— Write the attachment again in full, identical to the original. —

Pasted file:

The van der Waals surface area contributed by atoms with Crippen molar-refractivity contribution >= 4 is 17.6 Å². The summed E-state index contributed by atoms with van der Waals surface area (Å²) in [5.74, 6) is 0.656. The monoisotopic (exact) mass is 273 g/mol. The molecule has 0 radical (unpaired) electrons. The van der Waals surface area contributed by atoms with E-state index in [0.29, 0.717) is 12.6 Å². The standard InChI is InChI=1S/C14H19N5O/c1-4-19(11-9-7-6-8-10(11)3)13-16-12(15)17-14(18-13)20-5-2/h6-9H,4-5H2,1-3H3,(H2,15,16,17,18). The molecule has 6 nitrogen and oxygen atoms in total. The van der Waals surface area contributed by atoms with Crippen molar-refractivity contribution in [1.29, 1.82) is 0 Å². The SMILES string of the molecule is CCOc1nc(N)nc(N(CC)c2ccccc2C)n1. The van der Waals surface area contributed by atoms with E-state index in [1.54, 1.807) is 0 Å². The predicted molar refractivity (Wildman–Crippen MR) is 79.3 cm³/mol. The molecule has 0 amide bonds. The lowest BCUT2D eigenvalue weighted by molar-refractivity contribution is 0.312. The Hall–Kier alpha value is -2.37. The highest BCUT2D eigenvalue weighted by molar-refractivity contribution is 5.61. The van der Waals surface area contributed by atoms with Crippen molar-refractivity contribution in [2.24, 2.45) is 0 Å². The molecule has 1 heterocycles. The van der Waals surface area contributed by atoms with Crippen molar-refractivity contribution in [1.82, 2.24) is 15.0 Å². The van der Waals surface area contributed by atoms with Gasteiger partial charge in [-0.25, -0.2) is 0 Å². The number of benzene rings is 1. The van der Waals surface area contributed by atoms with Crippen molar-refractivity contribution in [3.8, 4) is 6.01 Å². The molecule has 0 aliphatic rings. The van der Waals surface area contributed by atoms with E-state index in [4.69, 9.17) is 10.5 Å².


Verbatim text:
The van der Waals surface area contributed by atoms with Crippen molar-refractivity contribution >= 4 is 17.6 Å². The summed E-state index contributed by atoms with van der Waals surface area (Å²) in [5.74, 6) is 0.656. The monoisotopic (exact) mass is 273 g/mol. The molecule has 0 radical (unpaired) electrons. The van der Waals surface area contributed by atoms with E-state index in [0.29, 0.717) is 12.6 Å². The standard InChI is InChI=1S/C14H19N5O/c1-4-19(11-9-7-6-8-10(11)3)13-16-12(15)17-14(18-13)20-5-2/h6-9H,4-5H2,1-3H3,(H2,15,16,17,18). The molecule has 6 nitrogen and oxygen atoms in total. The van der Waals surface area contributed by atoms with Crippen molar-refractivity contribution in [1.29, 1.82) is 0 Å². The SMILES string of the molecule is CCOc1nc(N)nc(N(CC)c2ccccc2C)n1. The van der Waals surface area contributed by atoms with E-state index in [1.54, 1.807) is 0 Å². The predicted molar refractivity (Wildman–Crippen MR) is 79.3 cm³/mol. The molecule has 0 amide bonds. The lowest BCUT2D eigenvalue weighted by molar-refractivity contribution is 0.312. The Hall–Kier alpha value is -2.37. The highest BCUT2D eigenvalue weighted by molar-refractivity contribution is 5.61. The van der Waals surface area contributed by atoms with Crippen molar-refractivity contribution in [2.24, 2.45) is 0 Å². The molecule has 1 heterocycles. The van der Waals surface area contributed by atoms with Crippen molar-refractivity contribution in [1.82, 2.24) is 15.0 Å². The van der Waals surface area contributed by atoms with Gasteiger partial charge in [-0.25, -0.2) is 0 Å². The number of benzene rings is 1. The van der Waals surface area contributed by atoms with Crippen molar-refractivity contribution in [3.8, 4) is 6.01 Å². The molecule has 0 aliphatic rings. The van der Waals surface area contributed by atoms with E-state index in [4.69, 9.17) is 10.5 Å².